Wednesday, August 31, 2016

Colin Kaepernick and the National Anthem

By now, nearly everyone on social media has had time to react to Colin Kaepernick's decision not to stand for the National Anthem at an NFL pre-season game on Friday, August 26.  Many of them have expressed an opinion on his action (and explanatory words), often using pictorial memes created by others.

But I believe that this subject has too many nuances to be captured by any meme, nearly all of which are of the "Hooray for our side!" variety.  So let me use this space to explain what I think is right and wrong about Kaepernick's words and actions.

Before I get into that, however, let me make one disclaimer:  I pretty much loathe the song that is our National Anthem.  Musically, it is a mess.  Perhaps "abomination" is not too strong a word.  At any rate, it requires a vocal range that prohibits most American citizens from singing it decently without awkwardly switching octaves mid-song.  This article explains the inherent pro-slavery views of the lyrics of The Star Spangled Banner.  In fact, the only verse I like is the one we sing in our Anglican church on patriotic holidays:

O thus be it ever when freemen shall stand
Between their lov’d home and the war’s desolation! 
Blest with vict’ry and peace may the heav’n rescued land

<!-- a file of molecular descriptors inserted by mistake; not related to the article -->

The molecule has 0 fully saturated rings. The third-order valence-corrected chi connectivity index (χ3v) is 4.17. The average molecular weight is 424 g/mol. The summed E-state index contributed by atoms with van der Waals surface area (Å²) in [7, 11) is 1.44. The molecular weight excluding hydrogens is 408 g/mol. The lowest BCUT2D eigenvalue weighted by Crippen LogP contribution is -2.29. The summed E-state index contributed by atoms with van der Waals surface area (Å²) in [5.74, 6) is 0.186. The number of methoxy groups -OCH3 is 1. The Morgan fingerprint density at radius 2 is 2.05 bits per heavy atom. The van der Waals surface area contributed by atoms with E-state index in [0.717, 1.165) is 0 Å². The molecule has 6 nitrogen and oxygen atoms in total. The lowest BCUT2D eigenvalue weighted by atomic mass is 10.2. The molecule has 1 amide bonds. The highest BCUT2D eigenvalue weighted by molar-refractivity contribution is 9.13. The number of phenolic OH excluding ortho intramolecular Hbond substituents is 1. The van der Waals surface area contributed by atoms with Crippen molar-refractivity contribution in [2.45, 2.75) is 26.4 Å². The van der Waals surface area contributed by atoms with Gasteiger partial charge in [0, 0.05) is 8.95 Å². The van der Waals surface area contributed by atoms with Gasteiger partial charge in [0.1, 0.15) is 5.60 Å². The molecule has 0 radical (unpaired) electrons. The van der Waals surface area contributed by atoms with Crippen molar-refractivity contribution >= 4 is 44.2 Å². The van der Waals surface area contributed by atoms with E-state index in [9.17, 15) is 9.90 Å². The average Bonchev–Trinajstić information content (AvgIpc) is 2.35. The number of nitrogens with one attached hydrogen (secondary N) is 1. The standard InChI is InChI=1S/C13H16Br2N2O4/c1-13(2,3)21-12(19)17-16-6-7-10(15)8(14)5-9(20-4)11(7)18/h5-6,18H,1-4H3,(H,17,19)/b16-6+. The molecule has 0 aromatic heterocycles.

Praise the power that hath made and preserv’d us a nation! 
Then conquer we must, when our cause it is just, 
And this be our motto - “In God is our trust,”  
And the star-spangled banner in triumph shall wave 
O’er the land of the free and the home of the brave.
Even that, however, has the kind of vision of America as God's chosen country that was dealt with (negatively) in Bob Dylan's song, "With God On Our Side."  So, I have no love for this song.  The reason I stand and sing it is because it represents the country I love, and that is the only reason.  I've often been public in recommending that we accept as our National Anthem the song which is sometimes referred to as "the black national anthem":  Lift Every Voice and Sing.

The third verse is especially poignant, and extremely timely for us at this juncture in our national history:

"God of our weary years,God of our silent tears, 
Thou who hast brought us thus far on the way; 
Thou who has by Thy mightLed us into the light, 
Keep us forever in the path, we pray. 
Lest our feet stray from the places, our God, where we met Thee, 
Lest our hearts, drunk with the wine of the world, we forgot Thee, 
Shadowed beneath Thy hand, may we forever stand, 
True to our God, true to our native land."

Every Christian, perhaps every theist, should rejoice if my recommended national anthem change were implemented.  For "Lift Every Voice" is infinitely more spiritual than the Star Spangled Banner.  It doesn't use God, as our current national anthem does, as merely an insurer of our national victories.  It pictures Him as a being infinitely above our nation and all others, a Being we should be most afraid of offending.   

But I will bet you that if this became our new National Anthem, many of my white friends would not stand for it; they'd remain seated as Kaepernick has pledged to do for our current national song.  And they would fancy themselves heroic, or at least righteous for doing so.

But what of Colin Kaepernick and his choice to remain seated?  Much depends upon why he did it, and what his proposed remedy for the situation is.  As to the first, here are his own words: